6 reasons why Apple Watch will kill activity trackers (and 6 reasons it won't)

Apple Watch owners and users of dedicated fitness trackers, such as Fitbits, share opinions on why smartwatches will eventually make trackers obsolete, as well as reasons why fitness gadgets will remain relevant … at least for a few more years.

1 2 3 Page 2
Page 2 of 3

Why a smartwatch might be a better fit than an activity tracker

We contacted 12 consumers who regularly wear an Apple Watch, or a Fitbit or other dedicated activity tracker, and requested feedback. Of those dozen sources, seven voted for the Apple Watch, and five say they prefer dedicated trackers.

Here are six reasons why the majority of sources favor the Apple Watch over fitness trackers.

1) Smartwatches offer more functionality than activity trackers

"One of the best parts about my Apple Watch is it tells me every hour to stand up and move around," says Crystal Stranger, Enrolled Agent (EA) and president of 1st Tax. "I also can leave my phone on silent and my Watch tells me when I have a text or call. These small conveniences really add up in your day and give so much more than just an activity tracker would."

2) Apple Watch is an all-in-one gadget

"Consumers crave all-in-one devices," adds Andrew Tropeano, host of NewsWatch. "When a smartwatch comes out that can replace their activity trackers but also last more than 24 hours, the decline of the activity tracker will begin. But don't expect companies like Fitbit to go down without a fight. Some of the market leaders in the activity space will most likely produce their own versions of a smartwatch that can compete with Apple and Samsung."

3) Apple Watch integrates with other iOS devices

The "Apple ecosystem is all interconnected," says author Michael M. Hughes. "If you have an iPhone already, why get a fitness tracker that doesn't integrate? Having everything tied together — fitness tracking, timepiece, messages and alerts, email, phone, payments, etc. — just makes things easier and eliminates a lot of friction."

Hughes adds that he replaced his Fitbit with an Apple Watch, and he is "totally satisfied. I'm especially looking forward to seeing what developers will do with native Watch apps in the fall. That will really open up the possibilities of the Apple Watch."

apple watch leather loop band Brian Sacco

This type of integration is a key reason why Apple Watch will eventually prevail, according to Edward Riefle, founder, PostalZen. "People don't want to have 10 different kinds of chargers and 10 different devices. They want convenience."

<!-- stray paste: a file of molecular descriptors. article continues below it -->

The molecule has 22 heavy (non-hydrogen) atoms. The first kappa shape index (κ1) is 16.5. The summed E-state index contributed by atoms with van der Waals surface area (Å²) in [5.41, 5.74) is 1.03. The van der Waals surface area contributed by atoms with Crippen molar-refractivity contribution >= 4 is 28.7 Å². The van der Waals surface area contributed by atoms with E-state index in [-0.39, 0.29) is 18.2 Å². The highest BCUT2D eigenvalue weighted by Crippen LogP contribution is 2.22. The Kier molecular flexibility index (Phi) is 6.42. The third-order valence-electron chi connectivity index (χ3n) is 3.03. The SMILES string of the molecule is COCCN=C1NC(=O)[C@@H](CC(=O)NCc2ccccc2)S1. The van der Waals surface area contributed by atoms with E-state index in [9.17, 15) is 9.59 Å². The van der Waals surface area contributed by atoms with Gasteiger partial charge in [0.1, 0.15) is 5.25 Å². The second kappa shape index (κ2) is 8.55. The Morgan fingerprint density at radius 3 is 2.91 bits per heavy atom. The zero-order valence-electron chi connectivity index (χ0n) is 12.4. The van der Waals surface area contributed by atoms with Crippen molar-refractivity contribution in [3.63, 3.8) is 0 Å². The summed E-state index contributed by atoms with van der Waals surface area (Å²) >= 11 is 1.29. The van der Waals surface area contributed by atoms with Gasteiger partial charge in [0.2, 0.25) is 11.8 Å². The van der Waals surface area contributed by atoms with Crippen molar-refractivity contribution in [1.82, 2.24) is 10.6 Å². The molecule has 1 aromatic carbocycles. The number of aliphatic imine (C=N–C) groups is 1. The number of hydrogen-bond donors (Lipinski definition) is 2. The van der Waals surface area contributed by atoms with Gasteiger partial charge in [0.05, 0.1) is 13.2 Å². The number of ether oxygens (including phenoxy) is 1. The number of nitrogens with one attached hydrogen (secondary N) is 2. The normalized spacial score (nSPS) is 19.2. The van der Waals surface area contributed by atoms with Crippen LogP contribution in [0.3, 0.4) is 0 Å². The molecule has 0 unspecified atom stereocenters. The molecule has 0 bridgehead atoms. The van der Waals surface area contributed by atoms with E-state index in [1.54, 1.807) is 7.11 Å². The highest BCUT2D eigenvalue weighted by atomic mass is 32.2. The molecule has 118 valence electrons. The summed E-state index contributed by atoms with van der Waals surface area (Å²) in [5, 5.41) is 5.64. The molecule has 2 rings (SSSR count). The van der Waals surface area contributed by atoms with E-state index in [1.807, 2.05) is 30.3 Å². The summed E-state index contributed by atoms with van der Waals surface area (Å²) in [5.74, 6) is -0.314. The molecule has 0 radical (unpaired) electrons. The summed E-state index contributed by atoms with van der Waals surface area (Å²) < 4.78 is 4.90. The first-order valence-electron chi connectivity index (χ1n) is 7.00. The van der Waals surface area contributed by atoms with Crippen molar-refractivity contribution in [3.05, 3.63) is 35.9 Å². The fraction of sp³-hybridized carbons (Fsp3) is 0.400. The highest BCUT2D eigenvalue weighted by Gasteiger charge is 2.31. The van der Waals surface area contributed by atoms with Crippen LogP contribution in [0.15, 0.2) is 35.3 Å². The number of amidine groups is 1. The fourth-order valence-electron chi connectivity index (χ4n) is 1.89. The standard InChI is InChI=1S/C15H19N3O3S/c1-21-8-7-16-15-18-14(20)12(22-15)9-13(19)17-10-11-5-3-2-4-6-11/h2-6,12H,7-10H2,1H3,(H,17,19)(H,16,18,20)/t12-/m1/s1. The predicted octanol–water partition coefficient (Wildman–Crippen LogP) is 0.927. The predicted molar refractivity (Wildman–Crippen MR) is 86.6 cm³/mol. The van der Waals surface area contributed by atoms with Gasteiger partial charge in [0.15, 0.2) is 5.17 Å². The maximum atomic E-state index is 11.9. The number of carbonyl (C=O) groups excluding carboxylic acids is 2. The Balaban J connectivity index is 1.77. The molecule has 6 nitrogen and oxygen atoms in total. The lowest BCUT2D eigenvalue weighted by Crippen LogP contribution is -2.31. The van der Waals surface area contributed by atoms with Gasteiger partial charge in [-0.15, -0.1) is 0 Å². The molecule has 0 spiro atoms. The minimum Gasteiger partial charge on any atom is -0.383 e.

4) Endless possibilities for smartwatch features

The Apple Watch has a significant advantage over fitness trackers thanks to the potential for even more useful features down the road, according to Bob Pluss, CFO and user experience lead for Race Roster

"I can program my Apple Watch to open my garage door as I finish my bike ride. The Apple Watch prevents me from fully reading emails or text messages on my phone as often as I used to, eliminating a typical workout distraction," Pluss says. "The notifications for texts and email act as a quick filtering system on how important a message may be while not requiring me to read through it at that moment. Additionally, since buying an Apple Watch, I've taken phone calls in the middle of a bike ride without having to stop my workout."

(Race Roster, a developer of software that "empowers a community to gather, move and fundraise" through organized endurance events, recently purchased Apple Watches for all 40 of its staffers.) 

5) Apple Watch is more motivational than fitness trackers

"Filling the circles [the visual representation of three "Activity" metrics] has become an obsession for many Apple Watch early adopters," says Rob Samson, practice lead for Web and mobile applications, nfrastructure. "As a former Fitbit user of many years, I find the simple visual cue in the corner of my watch face to be a far more motivating reminder than my Fitbit step-count ever was."

6) Apple Watch could detect and prevent serious illness

Apple thinks a smartwatch's activity tracking should not just be about standing and moving; it should also be about preventing serious illness, according to Rajeev Kapoor, health practice partner, A.T. Kearney. Apple's open-source ResearchKit is designed to let developers create iOS apps for medical research and diagnostics that use sensors in iPhones and Apple Watches. By comparison, dedicated fitness trackers haven't "positioned themselves for prevention," Kapoor says.

1 2 3 Page 2
Page 2 of 3
SD-WAN buyers guide: Key questions to ask vendors (and yourself)